Affordable Care Act laws targeting elderly could harmful consequences, study suggests

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U.S. Supreme Court Justices
U.S. Supreme Court Justices

Three Affordable Care Act initiatives often touted as coordinating care and improving outcomes for elderly adults could actually make their circumstances worse, a new study suggests.

The three programs at the center of the study, including the hospital readmission reduction program; the national pilot program on payment bundling; and the community-based care transitions program are inadequate for frail seniors receiving long-term services and supports, claim researchers led by George Washington University's Ellen Kurtzman, MPH, RN.

For example, penalties for hospitals with high rates of readmissions target specific illnesses, such as chronic heart failure. This fails to take into account seniors who are hospitalized frequently for other co-existing conditions. Efforts to reduce readmissions should focus on alignment between acute- and long-term care providers, the paper asserts. Similarly, under bundled payment initiatives, providers are only paid a set amount for an entire episode of care. This model does little to improve care for conditions that are chronic in nature and are excluded from the “bundle.” Finally, the community-based care transition programs, which pair hospitals with high readmission rates to community-based organizations, are unhelpful for individuals living outside the geographic regions where the hospital “hubs” are located, the authors wrote.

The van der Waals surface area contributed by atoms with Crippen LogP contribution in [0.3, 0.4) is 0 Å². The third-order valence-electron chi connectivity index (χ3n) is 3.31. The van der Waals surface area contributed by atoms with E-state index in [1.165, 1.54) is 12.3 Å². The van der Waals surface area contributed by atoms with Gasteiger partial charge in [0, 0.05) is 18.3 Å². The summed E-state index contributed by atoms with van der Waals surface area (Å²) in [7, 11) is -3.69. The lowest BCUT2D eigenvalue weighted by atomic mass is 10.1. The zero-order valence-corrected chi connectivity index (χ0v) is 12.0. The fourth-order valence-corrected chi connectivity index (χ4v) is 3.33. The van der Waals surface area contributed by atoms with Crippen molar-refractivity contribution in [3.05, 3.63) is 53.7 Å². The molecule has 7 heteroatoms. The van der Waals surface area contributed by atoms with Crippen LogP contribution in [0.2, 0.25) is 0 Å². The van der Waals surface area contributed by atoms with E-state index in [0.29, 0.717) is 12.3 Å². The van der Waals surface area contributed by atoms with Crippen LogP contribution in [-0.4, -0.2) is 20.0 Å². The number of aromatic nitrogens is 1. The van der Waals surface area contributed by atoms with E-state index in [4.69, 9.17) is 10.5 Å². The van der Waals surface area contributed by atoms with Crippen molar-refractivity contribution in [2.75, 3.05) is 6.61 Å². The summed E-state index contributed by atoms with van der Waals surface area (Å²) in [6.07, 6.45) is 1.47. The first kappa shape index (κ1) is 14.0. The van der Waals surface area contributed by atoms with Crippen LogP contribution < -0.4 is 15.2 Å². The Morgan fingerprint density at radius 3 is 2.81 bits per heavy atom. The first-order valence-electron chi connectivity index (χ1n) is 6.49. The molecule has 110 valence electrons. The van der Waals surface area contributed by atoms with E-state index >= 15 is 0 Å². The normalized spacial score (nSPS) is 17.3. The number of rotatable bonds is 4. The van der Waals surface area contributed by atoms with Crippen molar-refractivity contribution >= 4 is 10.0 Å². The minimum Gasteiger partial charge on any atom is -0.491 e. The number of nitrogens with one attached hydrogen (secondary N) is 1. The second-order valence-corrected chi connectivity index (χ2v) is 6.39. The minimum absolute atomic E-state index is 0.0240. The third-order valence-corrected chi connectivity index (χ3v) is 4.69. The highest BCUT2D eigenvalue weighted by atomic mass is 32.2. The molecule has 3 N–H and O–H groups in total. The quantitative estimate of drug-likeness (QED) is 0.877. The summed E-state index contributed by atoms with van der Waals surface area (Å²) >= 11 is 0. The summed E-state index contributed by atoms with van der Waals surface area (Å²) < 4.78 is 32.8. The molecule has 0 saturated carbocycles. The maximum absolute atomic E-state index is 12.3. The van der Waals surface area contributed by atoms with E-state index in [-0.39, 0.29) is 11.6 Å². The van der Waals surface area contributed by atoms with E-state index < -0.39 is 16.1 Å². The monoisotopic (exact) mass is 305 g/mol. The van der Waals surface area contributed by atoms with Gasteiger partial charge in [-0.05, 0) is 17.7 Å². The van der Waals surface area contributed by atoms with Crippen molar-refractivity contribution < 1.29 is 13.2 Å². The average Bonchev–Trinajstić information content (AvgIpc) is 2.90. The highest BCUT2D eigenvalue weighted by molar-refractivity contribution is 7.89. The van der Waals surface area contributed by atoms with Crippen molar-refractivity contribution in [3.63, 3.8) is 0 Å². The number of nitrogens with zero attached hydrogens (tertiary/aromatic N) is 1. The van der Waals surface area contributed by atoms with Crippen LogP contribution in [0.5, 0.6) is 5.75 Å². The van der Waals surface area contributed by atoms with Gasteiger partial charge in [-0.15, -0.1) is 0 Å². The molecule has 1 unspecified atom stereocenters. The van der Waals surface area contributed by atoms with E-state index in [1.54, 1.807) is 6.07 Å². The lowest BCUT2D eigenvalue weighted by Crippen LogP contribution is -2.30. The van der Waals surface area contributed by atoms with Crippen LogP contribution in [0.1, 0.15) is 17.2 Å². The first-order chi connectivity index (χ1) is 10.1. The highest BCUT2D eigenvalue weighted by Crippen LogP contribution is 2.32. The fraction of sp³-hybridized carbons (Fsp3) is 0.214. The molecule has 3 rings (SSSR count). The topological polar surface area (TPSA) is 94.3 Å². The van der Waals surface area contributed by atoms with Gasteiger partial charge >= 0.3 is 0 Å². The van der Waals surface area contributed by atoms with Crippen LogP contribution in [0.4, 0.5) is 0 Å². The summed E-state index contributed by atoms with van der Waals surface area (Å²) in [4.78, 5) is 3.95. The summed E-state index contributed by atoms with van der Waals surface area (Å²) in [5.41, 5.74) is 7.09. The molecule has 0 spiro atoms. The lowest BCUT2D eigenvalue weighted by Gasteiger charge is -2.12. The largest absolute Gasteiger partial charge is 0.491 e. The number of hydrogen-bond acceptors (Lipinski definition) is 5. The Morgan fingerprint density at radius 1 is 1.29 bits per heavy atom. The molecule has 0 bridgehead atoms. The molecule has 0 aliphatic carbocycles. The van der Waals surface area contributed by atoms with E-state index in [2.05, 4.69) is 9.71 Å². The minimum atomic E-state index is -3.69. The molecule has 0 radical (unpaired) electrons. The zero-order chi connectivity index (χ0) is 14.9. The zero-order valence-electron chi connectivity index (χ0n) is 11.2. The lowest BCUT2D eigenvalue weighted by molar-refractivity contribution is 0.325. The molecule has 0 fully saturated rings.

To minimize risks associated with these initiatives, Kurtzman urges policymakers to “carefully monitor the law's implementation, advance payment policies that integrate care more fully and support providers in delivery system changes.”

The study will be published in the July print issue of Health Affairs.

A Supreme Court ruling on the constitutionality of the Affordable Care Act is expected this week. The court will decide which — if any — of these and other initiatives pass constitutional muster. In advance of the ruling, Speaker of the House Rep. John Boehner (R-OH) warned fellow House Republicans members that “There will be no spiking of the ball,” should the court rule against the ACA.